Buzz: Questions & Answers

Fill-in-the-blank questions -- math expression-exact

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Amy Rountree

I'm writing fill-in-the-blank questions like this, which are not getting graded correctly. Does anyone know what I'm doing wrong? (the question prompt did not have exponents that copied and pasted, but they look ok in Buzz and shouldn't impact the answers). 

Which give me this result when I took it: 

 

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Bruce Sharp

I don't see anything obvious. When this happens to me the first thing I do is turn on the question option "show correct" so when it is counted wrong I can see what answer the server was looking for.

Can you post a screenshot of the question in the text editor? It's easier to see all of the options that way.

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Amy Rountree

Here's the text from the question:

 

Type: F, Match
5) [HTML]Simplify this expression:&nbsp; <span style="color: rgb(51, 51, 51); font-family: &quot;Times New Roman&quot;; font-size: 16px; font-weight: 400; text-align: start; background-color: rgb(255, 255, 255); float: none;">4</span><em style="color: rgb(51, 51, 51); font-family: &quot;Times New Roman&quot;; font-size: 16px; font-weight: 400; text-align: start; background-color: rgb(255, 255, 255);">x</em><sup style="color: rgb(51, 51, 51); font-family: &quot;Times New Roman&quot;; font-weight: 400; text-align: start; background-color: rgb(255, 255, 255);">2</sup><span style="color: rgb(51, 51, 51); font-family: &quot;Times New Roman&quot;; font-size: 16px; font-weight: 400; text-align: start; background-color: rgb(255, 255, 255); float: none;">&nbsp;+ 2</span><em style="color: rgb(51, 51, 51); font-family: &quot;Times New Roman&quot;; font-size: 16px; font-weight: 400; text-align: start; background-color: rgb(255, 255, 255);">x</em><span style="color: rgb(51, 51, 51); font-family: &quot;Times New Roman&quot;; font-size: 16px; font-weight: 400; text-align: start; background-color: rgb(255, 255, 255); float: none;">&nbsp;− 8 + (−2</span><em style="color: rgb(51, 51, 51); font-family: &quot;Times New Roman&quot;; font-size: 16px; font-weight: 400; text-align: start; background-color: rgb(255, 255, 255);">x</em><sup style="color: rgb(51, 51, 51); font-family: &quot;Times New Roman&quot;; font-weight: 400; text-align: start; background-color: rgb(255, 255, 255);">2</sup><span style="color: rgb(51, 51, 51); font-family: &quot;Times New Roman&quot;; font-size: 16px; font-weight: 400; text-align: start; background-color: rgb(255, 255, 255); float: none;">) + 5</span><em style="color: rgb(51, 51, 51); font-family: &quot;Times New Roman&quot;; font-size: 16px; font-weight: 400; text-align: start; background-color: rgb(255, 255, 255);">x</em><span style="color: rgb(51, 51, 51); font-family: &quot;Times New Roman&quot;; font-size: 16px; font-weight: 400; text-align: start; background-color: rgb(255, 255, 255); float: none;">&nbsp;+ 1</span>&nbsp; &nbsp;<br>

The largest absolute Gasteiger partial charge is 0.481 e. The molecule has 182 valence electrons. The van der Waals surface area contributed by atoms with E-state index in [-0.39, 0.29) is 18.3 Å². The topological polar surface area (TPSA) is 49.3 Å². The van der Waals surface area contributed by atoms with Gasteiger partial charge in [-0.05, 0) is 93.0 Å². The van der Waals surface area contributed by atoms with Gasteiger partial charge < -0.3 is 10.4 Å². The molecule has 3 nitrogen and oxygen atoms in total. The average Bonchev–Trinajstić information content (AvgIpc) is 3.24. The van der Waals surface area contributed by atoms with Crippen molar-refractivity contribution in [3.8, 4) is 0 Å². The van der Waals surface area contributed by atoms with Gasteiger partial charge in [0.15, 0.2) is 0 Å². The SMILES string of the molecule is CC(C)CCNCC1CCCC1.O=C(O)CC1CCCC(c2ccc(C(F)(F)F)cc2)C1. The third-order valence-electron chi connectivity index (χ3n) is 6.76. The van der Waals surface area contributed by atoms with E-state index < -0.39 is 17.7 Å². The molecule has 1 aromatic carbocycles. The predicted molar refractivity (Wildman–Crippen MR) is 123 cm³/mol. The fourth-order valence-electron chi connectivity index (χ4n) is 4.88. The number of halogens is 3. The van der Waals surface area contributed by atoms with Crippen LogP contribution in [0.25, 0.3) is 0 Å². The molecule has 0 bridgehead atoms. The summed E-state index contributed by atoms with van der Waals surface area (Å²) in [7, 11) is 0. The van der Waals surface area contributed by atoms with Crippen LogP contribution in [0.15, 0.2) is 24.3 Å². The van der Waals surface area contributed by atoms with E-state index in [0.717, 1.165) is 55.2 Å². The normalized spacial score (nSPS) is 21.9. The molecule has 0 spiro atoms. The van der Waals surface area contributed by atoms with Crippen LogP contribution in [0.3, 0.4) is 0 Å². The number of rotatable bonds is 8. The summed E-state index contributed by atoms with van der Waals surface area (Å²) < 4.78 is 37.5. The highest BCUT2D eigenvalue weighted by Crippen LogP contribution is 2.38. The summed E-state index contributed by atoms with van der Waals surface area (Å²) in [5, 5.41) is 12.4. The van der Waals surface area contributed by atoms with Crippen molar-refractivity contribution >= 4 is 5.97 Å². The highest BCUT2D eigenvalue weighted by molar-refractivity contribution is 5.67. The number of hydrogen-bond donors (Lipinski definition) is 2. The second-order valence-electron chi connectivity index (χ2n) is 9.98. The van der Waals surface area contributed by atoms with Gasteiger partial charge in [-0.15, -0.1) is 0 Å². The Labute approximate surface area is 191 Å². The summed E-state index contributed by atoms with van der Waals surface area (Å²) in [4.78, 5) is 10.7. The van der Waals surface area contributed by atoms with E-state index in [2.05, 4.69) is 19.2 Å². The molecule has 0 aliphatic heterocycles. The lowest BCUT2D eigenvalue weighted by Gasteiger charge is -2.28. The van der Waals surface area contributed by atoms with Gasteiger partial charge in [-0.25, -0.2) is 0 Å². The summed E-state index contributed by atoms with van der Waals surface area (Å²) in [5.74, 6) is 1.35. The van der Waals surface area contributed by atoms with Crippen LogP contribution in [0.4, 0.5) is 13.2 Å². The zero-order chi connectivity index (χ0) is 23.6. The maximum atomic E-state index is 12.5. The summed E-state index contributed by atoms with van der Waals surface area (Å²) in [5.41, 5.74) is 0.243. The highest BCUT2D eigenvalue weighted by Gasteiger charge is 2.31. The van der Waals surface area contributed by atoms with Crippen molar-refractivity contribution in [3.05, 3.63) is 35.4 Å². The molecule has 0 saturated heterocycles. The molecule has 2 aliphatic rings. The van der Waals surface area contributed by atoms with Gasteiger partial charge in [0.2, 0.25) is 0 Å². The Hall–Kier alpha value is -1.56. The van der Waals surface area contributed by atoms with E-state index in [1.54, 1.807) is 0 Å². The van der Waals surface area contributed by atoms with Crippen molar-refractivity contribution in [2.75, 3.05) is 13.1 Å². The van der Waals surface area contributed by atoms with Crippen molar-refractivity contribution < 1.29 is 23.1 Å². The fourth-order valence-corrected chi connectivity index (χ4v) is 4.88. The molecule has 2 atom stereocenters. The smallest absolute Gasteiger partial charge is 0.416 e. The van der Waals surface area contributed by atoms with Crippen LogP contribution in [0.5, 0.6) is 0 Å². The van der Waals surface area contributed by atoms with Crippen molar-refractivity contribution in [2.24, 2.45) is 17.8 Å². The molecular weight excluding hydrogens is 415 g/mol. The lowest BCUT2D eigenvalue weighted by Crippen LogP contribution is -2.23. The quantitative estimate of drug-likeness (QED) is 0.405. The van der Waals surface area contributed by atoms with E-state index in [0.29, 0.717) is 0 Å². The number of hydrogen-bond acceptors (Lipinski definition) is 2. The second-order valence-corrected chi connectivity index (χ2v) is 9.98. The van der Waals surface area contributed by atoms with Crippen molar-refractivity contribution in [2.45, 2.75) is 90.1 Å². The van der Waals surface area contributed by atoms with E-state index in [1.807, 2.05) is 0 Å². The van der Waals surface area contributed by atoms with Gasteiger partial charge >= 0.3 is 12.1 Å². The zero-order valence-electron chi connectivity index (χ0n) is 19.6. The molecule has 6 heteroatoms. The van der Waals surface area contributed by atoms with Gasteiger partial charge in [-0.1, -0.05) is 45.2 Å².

<br>
____________________&nbsp;[/HTML]
a. 2x^2+7x−7

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Amy Rountree

And the incorrect answer with the "show answer" feature turned on: 

 

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Bruce Sharp

Amy, I have to admit this had me stymied for a while. Thanks for the intriguing puzzle!